Caring for Giants is a 60-minute behind-the-scenes experience offered at Disney’s Animal Kingdom.
Currently, the tour is scheduled ten times daily, starting at 9:30am, 10am, 10:30am, 11am, 12:30pm, 1pm, 1:30pm, 3pm: 3:30pm, and 4pm.
The tour costs $30/person, all of the proceeds of which go to Disney’s Conservation Fund. It can be booked at the “Animal Tours” kiosk in front of Kilimanjaro Safaris or at a variety of other Guest Services/Concierge locations all across property. It’s also available to book by calling the usual number, 407-939-7529 (407-WDW-Play). Discounts in the vicinity of 10% are available to Annual Passholders and Disney Vacation Club members.
You can verify the tour times and the rest of the information presented here on the official DisneyWorld.com tour page. While it’s unlikely that every tour on a particular date will fill to capacity, calling in advance will obviously guarantee a spot. It’s not uncommon for tours to depart with just one or two small groups.
There’s a 2-day cancellation window, so if the weather looks horrific or the likelihood that a gaggle of bloggers will be present increases, there is a mechanism to recoup your cost.
You’re asked to arrive at least 15 minutes before your tour is scheduled to sign your life away and retrieve your name tag. If you turn said name tag over, you’ll see that the paper is made out of 85% elephant dung. As we’ll learn later, elephants don’t have particularly good digestive systems, which means the majority of their poop remains undigested plant matter, which is why you’ll sometimes see other animals scouring through it. Hey, we don’t all have extra snack credits. The ten elephants that call Kilimanjaro Safaris their home produce more than 1,500 pounds of poop every day. And that’s without having Pizzafari for lunch.
About 40 minutes of the hour-long experience are spent at the elephant viewing platform, which means there’s about ten minutes of walking/transit time on either side. The tour begins with a short walk behind Tusker House and Festival of the Lion King, where you’ll see an assortment of cast members lounging about or otherwise performing their duties. If the thought of seeing a chef walking by with his arms full of bananas or watching some of the Lion King performers sneak onto the stage through a side door seems like it will ruin your life, then you’ll either want to stick to watching It’s Tough To Be A Bug or request a blindfold before the walk over. If you’re particularly mouthy about the situation then you might even luck into a concussion and forget everything anyway. But it’s pretty short-lived – nobody is trying to actively convince you that Avatar isn’t real. After the 3ish minute walk, a van will transport you the 7ish minutes to the loading platform. During the drive, you’ll see some of the backstage areas that house the animals along with some other elements that enhance Kilimanjaro Safaris, particularly after darkness descends.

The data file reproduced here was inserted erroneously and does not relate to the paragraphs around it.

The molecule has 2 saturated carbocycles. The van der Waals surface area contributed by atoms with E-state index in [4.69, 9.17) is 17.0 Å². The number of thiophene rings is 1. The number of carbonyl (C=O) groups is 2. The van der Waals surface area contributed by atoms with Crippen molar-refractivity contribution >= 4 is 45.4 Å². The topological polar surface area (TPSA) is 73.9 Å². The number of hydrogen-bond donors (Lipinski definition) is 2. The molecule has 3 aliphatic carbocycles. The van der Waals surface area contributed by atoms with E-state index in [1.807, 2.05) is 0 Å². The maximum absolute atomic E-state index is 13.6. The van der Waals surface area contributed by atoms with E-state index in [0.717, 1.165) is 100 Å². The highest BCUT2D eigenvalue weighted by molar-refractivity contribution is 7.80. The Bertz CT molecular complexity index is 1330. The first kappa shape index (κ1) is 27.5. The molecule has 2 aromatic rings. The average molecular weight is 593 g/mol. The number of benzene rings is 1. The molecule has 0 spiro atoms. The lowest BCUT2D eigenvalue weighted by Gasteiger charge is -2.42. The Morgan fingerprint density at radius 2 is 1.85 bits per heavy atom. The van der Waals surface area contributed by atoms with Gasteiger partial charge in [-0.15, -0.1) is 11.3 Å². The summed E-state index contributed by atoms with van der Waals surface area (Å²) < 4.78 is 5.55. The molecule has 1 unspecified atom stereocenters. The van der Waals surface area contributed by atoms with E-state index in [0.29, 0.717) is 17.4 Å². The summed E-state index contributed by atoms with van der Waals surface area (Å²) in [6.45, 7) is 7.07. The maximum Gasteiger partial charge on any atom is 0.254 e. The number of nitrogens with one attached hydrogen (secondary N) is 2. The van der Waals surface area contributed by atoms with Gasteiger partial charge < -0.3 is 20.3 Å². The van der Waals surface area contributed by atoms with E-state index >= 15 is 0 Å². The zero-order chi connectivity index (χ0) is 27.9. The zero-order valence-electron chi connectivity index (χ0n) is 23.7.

The elevated viewing platform is located up a short ramp on the opposite side of where you would typically ride by on your Safari vehicle.
The viewing platform is split up into two sections. We spent 20 minutes occupying the first area with the company of an Animal Specialist, who provided a brief introduction to what we were looking at, in addition to offering to answer any questions that a quick Google search can’t.
You can click any image to pull up a larger version – here with Baby Stella towards the left and a baby giraffe over to the right, in addition to a couple more elephants and giraffes in frame.
It was a lot of fun to watch the various personalities of the elephants come through.